Farm Bureau maintained that the claims made in the instant suit were extinguished. From this September 20, 2016 judgment, the plaintiff now appeals, challenging the trial court’s ruling on the objection of res judicata.
LAW AND DISCUSSION
In Louisiana, except as otherwise provided by law, a valid and final judgment is conclusive between the same parties, except on appeal or other direct review.
Additionally, the trial court correctly noted that “a valid compromise may form the basis of a plea of res judicata.” The trial court also noted that the negotiation of a settlement check “alone is sufficient to establish the requirements of a valid compromise agreement.” The the trial court concluded that any potential claims for bad faith that the plaintiff had in connection with the settlement of his underlying suit were barred by res judicata.
The court of appeal found no error in the trial court’s judgment. The plaintiff’s claim for damages, penalties, and attorney fees against Farm Bureau arose from the settlement of claims related to the April 27, 2012 automobile accident.
Any claim the plaintiff may have had against Farm Bureau for its purported bad faith or its failure to pay settlement within 30 days of the September 23, 2015 letter was compromised when the plaintiff and his attorney negotiated the October 26, 2015 check for $25,000.00 that was “In Full Payment for ANY AND ALL CLAIMS” arising from the April 27, 2012 accident with Mr. Fortenberry. Therefore, the plaintiff’s claim is barred by res judicata.
This crazy lawsuit is the type of abuse of the tort of bad faith suits that caused me to write that it is still time to put a stake through the heart of the tort of bad faith here. This is an abuse of the reason for bad faith cases by suing for a delay in presenting a replacement check that the plaintiff intentionally failed to cash only to seek damages for what it claimed was a three day delay by the insurer rather than its own error.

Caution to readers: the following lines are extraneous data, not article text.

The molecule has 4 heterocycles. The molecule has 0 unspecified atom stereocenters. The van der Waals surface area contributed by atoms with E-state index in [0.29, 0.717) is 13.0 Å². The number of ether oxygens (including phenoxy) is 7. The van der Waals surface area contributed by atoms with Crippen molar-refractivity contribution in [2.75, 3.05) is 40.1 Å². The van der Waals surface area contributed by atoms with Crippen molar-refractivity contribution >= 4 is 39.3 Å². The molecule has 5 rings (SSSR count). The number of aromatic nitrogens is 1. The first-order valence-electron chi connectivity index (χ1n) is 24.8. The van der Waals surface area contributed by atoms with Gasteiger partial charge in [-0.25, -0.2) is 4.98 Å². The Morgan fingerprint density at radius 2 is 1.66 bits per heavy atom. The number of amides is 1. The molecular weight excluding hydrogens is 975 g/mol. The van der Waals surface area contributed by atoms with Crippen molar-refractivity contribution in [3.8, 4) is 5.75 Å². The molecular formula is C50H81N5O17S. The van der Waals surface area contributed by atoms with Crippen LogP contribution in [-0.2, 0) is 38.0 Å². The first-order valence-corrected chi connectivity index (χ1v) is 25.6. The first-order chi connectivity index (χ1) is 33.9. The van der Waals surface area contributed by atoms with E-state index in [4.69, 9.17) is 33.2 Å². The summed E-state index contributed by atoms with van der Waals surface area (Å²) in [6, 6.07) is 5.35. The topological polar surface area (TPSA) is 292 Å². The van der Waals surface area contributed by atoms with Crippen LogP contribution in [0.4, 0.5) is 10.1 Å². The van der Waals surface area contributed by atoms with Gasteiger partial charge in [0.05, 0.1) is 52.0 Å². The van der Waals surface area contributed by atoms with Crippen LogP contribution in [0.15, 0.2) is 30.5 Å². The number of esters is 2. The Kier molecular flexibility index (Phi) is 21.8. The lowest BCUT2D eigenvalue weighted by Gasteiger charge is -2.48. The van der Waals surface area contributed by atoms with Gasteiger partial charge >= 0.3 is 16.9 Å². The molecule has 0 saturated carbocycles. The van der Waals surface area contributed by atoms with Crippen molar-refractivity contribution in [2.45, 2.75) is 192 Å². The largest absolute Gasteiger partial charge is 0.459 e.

This article and all of the blog posts on this site digests and summarize cases published by courts of the various states and the United States. The court decisions have been modified from the actual language of the court decisions, were condensed for ease of reading, and convey the opinions of the author regarding each case.
Barry Zalma, Esq., CFE, now limits his practice to service as an insurance consultant and expert witness specializing in insurance coverage, insurance claims handling, insurance bad faith and insurance fraud almost equally for insurers and policyholders. He also serves as an arbitrator or mediator for insurance related disputes. He practiced law in California for more than 44 years as an insurance coverage and claims handling lawyer and more than 49 years in the insurance business.
Mr. Zalma is the first recipient of the first annual Claims Magazine/ACE Legend Award.
Look to National Underwriter Company for the new Zalma Insurance Claims Library, at www.nationalunderwriter.com/ZalmaLibrary The new books are Insurance Law, Mold Claims Coverage Guide, Construction Defects Coverage Guide and Insurance Claims: A Comprehensive Guide
The American Bar Association, Tort & Insurance Practice Section has published Mr. Zalma’s book “The Insurance Fraud Deskbook” available at http://shop.americanbar.org/eBus/Store/ProductDetails.aspx?productId=214624, or 800-285-2221 which is presently available and “Diminution of Value Damages” available at http://shop.americanbar.org/eBus/Store/ProductDetails.aspx?productId=203226972